It is obvious the that PS4 is selling well. It’s dominating in Europe and around the world. That’s not to say that the Xbox One is doing poorly, just that the PS4 is doing better in terms of console sales figures. But just how much of the market is owned by PS4, and how does that relate to actual game sales for publishers?
Ars Technica has done some impressive work estimating and breaking down sales figures for the three newest consoles. Of course we need to start with the usual disclaimer about sales vs shipments – some companies talk about sales to the consumers while others talk about consoles hitting store shelves. However, most units shipped to stores by the end of June will have been cleared off the shelves as apparently stock generally moves within 4-6 weeks (according to the article, we can still debate this). Thus, the numbers are used interchangeably using figures provided up until June. Additional disclaimer – Xbox doesn’t give sales figures for the Xbox One vs the Xbox 360, only for the brand as a whole. As a result, the numbers are estimated and might not be 100% accurate.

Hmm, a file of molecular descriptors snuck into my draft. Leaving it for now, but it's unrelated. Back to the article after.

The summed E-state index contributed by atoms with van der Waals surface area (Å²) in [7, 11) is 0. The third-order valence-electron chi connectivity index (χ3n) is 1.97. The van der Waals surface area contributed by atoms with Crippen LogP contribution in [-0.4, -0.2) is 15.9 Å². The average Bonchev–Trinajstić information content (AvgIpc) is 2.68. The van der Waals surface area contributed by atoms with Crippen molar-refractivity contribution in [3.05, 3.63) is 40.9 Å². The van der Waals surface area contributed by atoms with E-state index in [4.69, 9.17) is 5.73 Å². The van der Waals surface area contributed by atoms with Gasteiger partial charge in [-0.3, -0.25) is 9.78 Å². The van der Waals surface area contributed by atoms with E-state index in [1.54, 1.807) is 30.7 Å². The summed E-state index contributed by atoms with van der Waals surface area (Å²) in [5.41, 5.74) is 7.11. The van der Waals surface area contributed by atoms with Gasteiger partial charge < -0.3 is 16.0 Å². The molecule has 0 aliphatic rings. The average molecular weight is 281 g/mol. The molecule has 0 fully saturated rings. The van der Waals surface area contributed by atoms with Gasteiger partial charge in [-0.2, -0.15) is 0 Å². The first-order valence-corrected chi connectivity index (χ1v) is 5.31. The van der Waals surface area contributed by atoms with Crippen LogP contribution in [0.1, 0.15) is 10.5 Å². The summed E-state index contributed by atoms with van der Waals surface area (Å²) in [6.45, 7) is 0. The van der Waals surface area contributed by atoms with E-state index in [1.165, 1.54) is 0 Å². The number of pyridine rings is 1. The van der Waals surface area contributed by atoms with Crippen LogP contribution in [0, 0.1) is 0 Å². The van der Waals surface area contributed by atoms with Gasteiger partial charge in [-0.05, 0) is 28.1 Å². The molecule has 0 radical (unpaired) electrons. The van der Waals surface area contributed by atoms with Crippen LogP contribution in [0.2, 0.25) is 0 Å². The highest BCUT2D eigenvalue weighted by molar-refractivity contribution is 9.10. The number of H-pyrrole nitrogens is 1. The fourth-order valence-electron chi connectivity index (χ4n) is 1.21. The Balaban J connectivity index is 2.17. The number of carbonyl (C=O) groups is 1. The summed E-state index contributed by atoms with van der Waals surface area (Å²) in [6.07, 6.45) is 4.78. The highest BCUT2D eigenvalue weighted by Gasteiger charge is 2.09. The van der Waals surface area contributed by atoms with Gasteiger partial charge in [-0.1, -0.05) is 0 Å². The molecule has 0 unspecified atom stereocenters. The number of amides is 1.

Of course it’s important to keep in mind that the PS4 is closer to 70% or even 90% in Europe, so the fact that Xbox can make up those numbers with the American markets alone shows that they can’t be performing that badly. Still, to see such a clear winner in the console war thus far is quite something. However, it’s not just about who can sell the most units, it’s about how that impacts the actual game publishers. Most publishers don’t report on the earnings per platform, but Ubisoft isn’t most publishers, and their numbers give some interesting insight.
Unlike last generation, where PS3 and Xbox 360 were fairly equal in the amount of business they brought for Ubisoft, the PS4 is bringing in about two-thirds more cash for the company. That’s not to say that the Xbox One isn’t important, but it makes sense why more publishers are opting to use the PS4 as lead console for titles instead of Xbox One. While we may see some shifts with this thanks to backwards compatibility and an improved eco-system with Windows 10, that may take some time to convert to actual sales.
Ubisoft might just be a unique example; other publishers might have different splits across consoles. However, it is intriguing to see these kinds of numbers and realize that the impact of sales figures can change publisher perceptions of what’s worth their time and effort.
While I doubt that we will ever see the Xbox One reach the same level as the Wii U where third-party publishers simply stop porting to the console, these kinds of sales figures certainly will impact on relationships with publishers. It makes a lot of sense why Activision jumped ship with Call of Duty, with that many more PS4s in the wild, of course their top-selling franchise will do best there.
Last Updated: July 31, 2015